Instructor: Joseph Alchermes, PhD
Classes: Thursdays from 10:00 AM – 12:00 PM
November 7, 14, 21, December 5 & 12
Working mainly with ancient Roman sculpture and wall paintings, this course will analyze how the Romans represented themselves, whether directly in portraiture or implicitly in carved or painted narratives, myth scenes and landscapes. As we investigate the factors that shaped these modes of self-presentation, we will consider the effects of the images, first on their initial audiences and then on later viewers.
Cost: $125.00 for members │ $150.00 for non-members
- The walk-in price for individual classes is $35 members / $40 non-members.
- No seat substitutes if you are unable to attend class.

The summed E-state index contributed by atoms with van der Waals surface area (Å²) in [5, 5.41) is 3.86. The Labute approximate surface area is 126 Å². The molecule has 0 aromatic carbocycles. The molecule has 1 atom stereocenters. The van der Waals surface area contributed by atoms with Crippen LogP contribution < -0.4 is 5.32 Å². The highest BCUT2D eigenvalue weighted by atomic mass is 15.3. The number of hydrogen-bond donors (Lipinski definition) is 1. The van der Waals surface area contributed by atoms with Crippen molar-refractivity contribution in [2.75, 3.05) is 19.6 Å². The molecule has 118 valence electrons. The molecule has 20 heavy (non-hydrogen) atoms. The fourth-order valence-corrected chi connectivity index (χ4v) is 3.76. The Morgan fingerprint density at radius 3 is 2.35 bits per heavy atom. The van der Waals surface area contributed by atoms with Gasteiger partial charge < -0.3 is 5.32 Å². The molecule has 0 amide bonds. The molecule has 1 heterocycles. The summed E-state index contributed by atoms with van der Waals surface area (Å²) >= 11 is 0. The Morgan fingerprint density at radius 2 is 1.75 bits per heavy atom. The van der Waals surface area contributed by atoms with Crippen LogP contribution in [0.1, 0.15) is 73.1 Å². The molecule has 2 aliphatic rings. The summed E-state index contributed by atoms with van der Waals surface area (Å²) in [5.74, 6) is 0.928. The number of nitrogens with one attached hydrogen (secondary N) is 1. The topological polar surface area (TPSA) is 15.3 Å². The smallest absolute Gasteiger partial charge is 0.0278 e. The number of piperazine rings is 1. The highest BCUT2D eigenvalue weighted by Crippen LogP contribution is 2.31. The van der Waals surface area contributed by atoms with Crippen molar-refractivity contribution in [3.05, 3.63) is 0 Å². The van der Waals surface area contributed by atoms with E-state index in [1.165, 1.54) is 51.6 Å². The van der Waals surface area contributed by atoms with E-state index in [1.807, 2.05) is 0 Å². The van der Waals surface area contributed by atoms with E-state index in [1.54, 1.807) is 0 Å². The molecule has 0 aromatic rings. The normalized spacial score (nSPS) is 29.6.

Joseph Alchermes’ main research interests range from the Roman and Early Christian world to the art and architecture of the Byzantine Empire with links to western Europe. He teaches a comparably broad array of courses, from the survey of ancient and medieval art to specialized investigations of Roman, eastern and western medieval, and Islamic art and architecture. Alchermes has published articles and book chapters on diverse topics such as art and architecture in the age of the Emperor Justinian, the urban scheme of medieval Constantinople, architectural reuse in Late Roman cities, settlements and land use in medieval Greece, and an essay and numerous entries in “The Glory of Byzantium,” the catalogue of a major exhibition held at The Metropolitan Museum of Art. Current projects include a book on ancient Naples and archaeological field work at several sites in southwestern mainland Greece.